• Good, K. (2010). ‘The illusion of democracy in Botswana’. In, Diamond, L. and Plattner, M.F. (eds), Democratization in Africa: Progress and retreat. Baltimore, MD: The Johns Hopkins University Press, pp. 280-294.
  • Holm, J.D. (1987). ‘Botswana: A paternalistic democracy’, World Affairs, Vol. 150(1), pp. 21-30.
  • Sebudubudu, D. and Osei-Hwedie, B.Z. (2006). ‘Pitfalls of parliamentary democracy in Botswana’, Africa Spectrum, Vol. 41(1), pp. 35-53.

Example international politics dissertation topic 2:

Demophile regimes and an abandonment of the West in favour of China: A new dynamic in African foreign affairs?

A demophile is a regime ruler who claims that his or her regime provides its citizens with a lifestyle superior to that found in traditional democracies. Underlying this dissertation is an eco-political assumption: that both Western democracies and China wish to expand their trade and influence within Africa. From this standpoint the paper subsequently suggests that, unless Western democracies change their long-standing belief that it is in the best interests of all nations for all regimes to become democratic in nature, they risk further alienating African rulers and in turn pushing them towards partnership with China. Though there is a growing body of academic literature upon this subject, this is a challenging dissertation topic. It does, however, offer the researcher a real opportunity to add to the existing knowledge base and make a name for themselves within this field of international studies.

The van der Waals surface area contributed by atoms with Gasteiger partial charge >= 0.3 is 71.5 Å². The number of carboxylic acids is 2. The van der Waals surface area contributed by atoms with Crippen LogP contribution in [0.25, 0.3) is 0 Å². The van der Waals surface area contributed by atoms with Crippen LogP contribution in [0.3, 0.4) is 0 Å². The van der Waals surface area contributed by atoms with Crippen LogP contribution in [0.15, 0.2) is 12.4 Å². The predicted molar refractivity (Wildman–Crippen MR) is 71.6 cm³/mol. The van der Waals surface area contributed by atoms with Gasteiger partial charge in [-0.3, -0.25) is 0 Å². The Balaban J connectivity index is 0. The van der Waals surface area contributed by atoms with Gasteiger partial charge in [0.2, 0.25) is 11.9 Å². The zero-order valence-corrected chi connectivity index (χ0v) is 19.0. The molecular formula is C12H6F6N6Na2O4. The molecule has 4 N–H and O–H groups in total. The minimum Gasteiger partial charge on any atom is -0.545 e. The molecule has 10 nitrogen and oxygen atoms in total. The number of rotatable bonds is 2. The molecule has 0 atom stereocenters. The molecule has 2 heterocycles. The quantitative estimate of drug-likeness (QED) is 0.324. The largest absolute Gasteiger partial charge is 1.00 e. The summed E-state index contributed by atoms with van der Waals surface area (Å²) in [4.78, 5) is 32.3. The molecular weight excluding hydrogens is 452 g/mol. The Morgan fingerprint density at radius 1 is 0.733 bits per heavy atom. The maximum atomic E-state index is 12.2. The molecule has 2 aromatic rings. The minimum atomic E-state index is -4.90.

Suggested initial topic reading: